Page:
Pampanga’s Sizzling Sisig Rules

Pampanga is where you will, fully satisfy your urge to feast on the ears, brains, crunchy bits of the brain and the liver of the pig.

Sisig is considered the national pulutan by the Filipinos, which is translated as beer chow in English. It is a mix, usually flavoursome of portions of pork like the brains, ears, cheeks, snout, and the chicken liver. The mix is sautéed in spice and onions. It is considered very delicious and rightly so.

There is more into the sisig than the sizzling fat and pork. The following are the facts about the delicious mouthwatering dishes.

  1. Sisigan

This name comes from the word sisigan whose origin is Tagalog, it means to sour or make something bitter. Sisig which was initially a snack made of sour fruits dunk in vinegar, some of them which were guava or green mangoes.

The very first entry about sisig originated in the “Vocabulario de la Lengua Pampanga en Romance” written by Diego Bergano, a friar from Augustine. The sourness of the salad supposedly cured nausea and was popular with pregnant women and the people that suffered from dizziness.

  1. A remedy for a pregnant woman

Sisig before becoming the dish it is today it was food for the pregnant. Only that in their final trimester pregnant women took a different type of sisig, it consisted of boiled pig’s tail and ears dipped in vinegar.

It was believed that pig’s bones would make the unborn stronger in the womb.

  1. No wasted part

According to the Angeles locals, back then in the days, they purchased pig heads from the Air Base of the US. The heads were thrown away by the people in charge of preparing the meals, this the locals found wasteful. They bought the pig heads cheaply and added other parts such as ears and jowls of the pig when making the dish.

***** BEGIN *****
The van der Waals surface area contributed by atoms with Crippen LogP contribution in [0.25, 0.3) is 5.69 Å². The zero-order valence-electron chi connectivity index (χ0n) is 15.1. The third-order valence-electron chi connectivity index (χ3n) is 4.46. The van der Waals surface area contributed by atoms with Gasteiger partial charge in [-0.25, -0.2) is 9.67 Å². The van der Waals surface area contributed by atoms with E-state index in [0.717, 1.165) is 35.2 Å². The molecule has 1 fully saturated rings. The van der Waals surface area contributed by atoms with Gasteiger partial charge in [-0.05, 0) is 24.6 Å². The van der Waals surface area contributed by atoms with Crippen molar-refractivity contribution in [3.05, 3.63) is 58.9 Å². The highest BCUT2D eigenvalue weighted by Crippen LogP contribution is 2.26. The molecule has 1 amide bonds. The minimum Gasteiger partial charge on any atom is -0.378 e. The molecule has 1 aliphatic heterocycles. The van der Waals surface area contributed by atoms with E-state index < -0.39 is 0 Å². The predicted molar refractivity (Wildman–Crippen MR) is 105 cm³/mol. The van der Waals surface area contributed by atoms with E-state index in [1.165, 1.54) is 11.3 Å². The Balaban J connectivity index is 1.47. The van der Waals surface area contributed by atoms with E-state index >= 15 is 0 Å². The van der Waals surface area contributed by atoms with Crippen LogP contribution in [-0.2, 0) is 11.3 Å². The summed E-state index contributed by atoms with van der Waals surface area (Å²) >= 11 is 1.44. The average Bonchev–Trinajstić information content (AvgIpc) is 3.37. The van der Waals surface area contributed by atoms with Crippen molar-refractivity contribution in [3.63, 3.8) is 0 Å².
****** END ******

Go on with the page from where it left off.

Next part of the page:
1. The Original Sisig Queen

The reinvention of the modern dish was done by Lucia Lagman Cunanan whom the credit goes to. She is also better known as, Aling Lucing. She improved the sisig by grilling and adding a large amount of onion, chilli and calamansi to the pig parts on top of boiling it. It was then that the sisig was distinguished for the crunchy and sizzling flavour.

In past interviews, she claims that it was the spouses to the pregnant wives who wanted it more, and they asked for it as well as in their drinking sessions.

  1. Culinary legend from Turo-turo

With the sisig rising to national fame in culinary, a lot of people began travelling to Aling’s food stall. The stall was situated in the slums next to the railroad. It included high-ranking officials, celebrities, and those not expected to dine in the small eatery.

In its popularity the sisig did two things, one being; the idea of food being found in, fancy and posh restaurants was abolished. Secondly, other Kapampangan entrepreneurs and cooks with small capital were inspired to start their eateries and feature their speciality meals.

  1. Make your sisig

Presently there are hundreds of variations in existence. The best part about sisig is it is difficult to mess up something tasty as sizzling pork. There has been an extension to more than pork, and other dishes can be prepared using; squid, tuna, beef, mushroom and even chicken. On top of it there is tofu sisig. It has been served in different ways like in tacos and tortilla wraps. Profoundly there has been servings of sisigi fries.

  1. A pig festival

In honour of its contribution to rising to fame and putting Angeles City In Pampanga on the map for food; there is an annual festival in culinary held for it. It is usually held in December, and it is referred to as the Sadsarang Qng Angeles. It celebrates the famous dish.

A lot of sisig competitions are held, and this results to free meals in these dishes. This festival is another symbol for Aling Lucing’s achievement with her food stall in a humble manner.

This famous dish’s origins also are an additional example of how the people of Filipina can turn something unwanted or useless and make it better. A silk purse may not be made out of a sow’s ear, but delicious things can be made out of a pig’s unwanted parts.